Swim. Guy helps me into my wet suit and I get good luck hugs from the GKE crew. I thought I would cry on the start line, but I don’t. The gun goes off and it’s time to swim. I try not to get caught up but it’s frantic, as expected. I search for clear water. I can feel it’s choppy. I just settle in and relax and ensure every stroke grabs some water. It’s a bit hard to see above the waves, I just try and keep swimming as I glance. It gets pretty rough and congested out around the end of the jetty and coming back in I can see life boats being busy. I think a few people might get pulled out in these conditions. I just continue to relax and enjoy it. I’m feeling strong and I’m having fun. I start to get a little frustrated as I head to the pines, I can feel myself being pushed toward the jetty with the currents. I see a cute little stingray sitting on the sand. I love swimming in the ocean. I exit the water feeling fabulous. I see a familiar face. I’ve no idea how I’ve gone – I just feel like I have gone well and that’s all that matters.
Swim exit – Dave Goodall

I head into transition and the volunteers are lovely. I change and I head out onto the bike. I see my supporters as I mount my bike. Heading out of town I see Ruth running on one side and up ahead I see two runners, a really tall one and a really short one- its Guy and Kate! I check my Garmin and I’m running low power and really high speed. It’s going to be a fun day with the wind today. I don’t seem to get the power and cadence I want, but I try to get there. I know I’ve got to hold this together, eat and drink and stay upright. There are wind gusts and rain showers, I see people fixing flat tyres everywhere, ‘please let me be ok’, I say. Riding was going to be my tough leg, I’d only ridden 180km once before so I knew I was in for around 7 hours. I saw the other GKE athletes out and we all yelled out to each other. When I saw Coach Kate at the turn around, I was a little worried I was not delivering. She had a phone in one hand, yelling encouraging messages and jumping up and down. I was aware I was probably the slowest GKE athlete out there and I was worried they were worried. I just had to do what I can. The weather was still a bit horrid and I passed a lady balling her eyes out. We only had 60km to go, I told her all the hard work was done, and let’s go. In 10km she passed me all happy again. No ironman comes without some challenges – and for sure today we were being tested. I had no idea how much time I was taking – I had my cadence, power, speed and a 10 minute alarm going. I don’t want to know how long I’m taking, just head down and do it.
Half the bike done and still smiling – David Goodall

 I come into transition and get ready for the run. I have lots of experience at running, but no idea how it’s going to go after a 180km ride. I just have to trust that Coach Kate knows what she is doing. I head out and start running at the required pace. I soon find myself needing the toilet. It’s annoying but I’ve just got to do what’s comfortable. The course is fantastic and each lap goes quickly. I have a bike top full with gels and snakes. I use none of it and ditch it halfway. I’m down to coke and bananas and it seems to be going ok. Just hope I don’t hit the wall. I see Coach Kate and she tells me I’m going to enjoy lap 3 as I will pass lots of people walking. I decided to use it and have some fun. Lap 3 hits and I start counting all the people I pass. I restart counting after the toilet, but still pass over 70 people. Kate and Guy are at the turnaround for the last lap, they make me feel like such a superstar saying nice things about my running, and it really helps me to keep running well. I think Kate’s gone when I come into an aid station to get my coke and banana – but she is there supervising that I actually eat something. I laugh. I am on my last lap, past 38km and know I’m going to make it. I start to get a little excited.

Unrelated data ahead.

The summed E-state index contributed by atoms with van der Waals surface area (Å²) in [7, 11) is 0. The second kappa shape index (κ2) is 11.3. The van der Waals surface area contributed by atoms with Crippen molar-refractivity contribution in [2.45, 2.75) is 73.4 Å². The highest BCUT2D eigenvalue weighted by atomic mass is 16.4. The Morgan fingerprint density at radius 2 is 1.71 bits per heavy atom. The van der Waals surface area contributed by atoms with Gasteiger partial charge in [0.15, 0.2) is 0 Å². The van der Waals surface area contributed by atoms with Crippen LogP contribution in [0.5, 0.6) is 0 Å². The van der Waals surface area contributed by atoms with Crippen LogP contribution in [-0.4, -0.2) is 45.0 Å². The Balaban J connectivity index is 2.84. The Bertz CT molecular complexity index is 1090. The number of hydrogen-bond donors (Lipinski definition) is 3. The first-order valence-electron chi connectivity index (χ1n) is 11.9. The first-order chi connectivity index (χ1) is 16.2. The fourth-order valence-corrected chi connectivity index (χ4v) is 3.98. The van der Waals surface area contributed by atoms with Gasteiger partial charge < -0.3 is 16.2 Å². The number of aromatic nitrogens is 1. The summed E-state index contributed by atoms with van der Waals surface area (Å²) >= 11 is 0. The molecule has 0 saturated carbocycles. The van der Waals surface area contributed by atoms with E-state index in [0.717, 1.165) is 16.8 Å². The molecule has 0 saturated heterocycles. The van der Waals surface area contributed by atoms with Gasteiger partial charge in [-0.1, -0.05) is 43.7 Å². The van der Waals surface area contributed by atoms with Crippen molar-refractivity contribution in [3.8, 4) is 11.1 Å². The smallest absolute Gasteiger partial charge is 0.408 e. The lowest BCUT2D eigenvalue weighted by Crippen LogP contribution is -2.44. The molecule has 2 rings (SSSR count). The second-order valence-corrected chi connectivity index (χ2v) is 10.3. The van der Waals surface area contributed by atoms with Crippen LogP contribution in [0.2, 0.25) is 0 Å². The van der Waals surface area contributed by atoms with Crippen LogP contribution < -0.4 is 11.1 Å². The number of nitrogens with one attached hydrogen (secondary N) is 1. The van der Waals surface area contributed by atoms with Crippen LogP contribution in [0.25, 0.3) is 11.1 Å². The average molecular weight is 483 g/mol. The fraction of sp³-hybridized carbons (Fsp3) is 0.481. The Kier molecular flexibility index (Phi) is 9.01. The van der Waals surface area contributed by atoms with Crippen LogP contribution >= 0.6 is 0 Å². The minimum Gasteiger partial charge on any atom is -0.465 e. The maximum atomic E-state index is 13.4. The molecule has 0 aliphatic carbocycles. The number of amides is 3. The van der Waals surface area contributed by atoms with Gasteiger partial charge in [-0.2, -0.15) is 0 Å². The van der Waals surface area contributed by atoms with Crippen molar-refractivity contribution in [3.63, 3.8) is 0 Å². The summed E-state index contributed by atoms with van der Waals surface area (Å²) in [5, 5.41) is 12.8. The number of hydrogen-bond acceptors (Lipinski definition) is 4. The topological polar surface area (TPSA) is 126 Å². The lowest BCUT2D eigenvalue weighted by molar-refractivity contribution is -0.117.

This is the best marathon I’ve had in a while, can’t believe it’s actually possible- David Goodall

I pass back through special needs where GKE’s Justine and Ruth run next to me for a short bit. It has been super nice to have so many people out there I know. Just a blast, best marathon in a very long time. I collect my last band and head to the finish. I get super excited when I hear “50 metres to the red carpet”. I slow down so I can hear the words I’ve been dreaming about “Kate Sommerville, you are an ironman”. I see my supporters on the side and I am presented my medal and towel from my supporter Jo and David. Jo’s from Healthway and got to kiss the winner Luke Mckenzie and she came back in to present to me. Sweetest feeling ever. Also grateful to David, who finished a few hours earlier, a good friend, my bike mechanic and previous running coach. They looked after me and we headed home for chips and champagne. I slept with my medal around my neck and a smile on my face. 

 The red carpet lives up to everything I was expecting – Simone Allen

Thanks to Coach Kate and the GKE coaching crew Guy, Paul and Ruth. Thanks to Simone from Nutrition works, Nico from Subiaco sports massage, Stuart at Eclipse and David Cane from DC bikes. Thanks to my training buddies Kim, Janine, Renee, Lyndal, Ruth, Courtney, Tara, Stacey, Sandra, Jo, Amanda and DC. Thanks also to my patient husband. I had a really great day and of course I would like to do it again sometime soon! 

I am an ironman – David Cane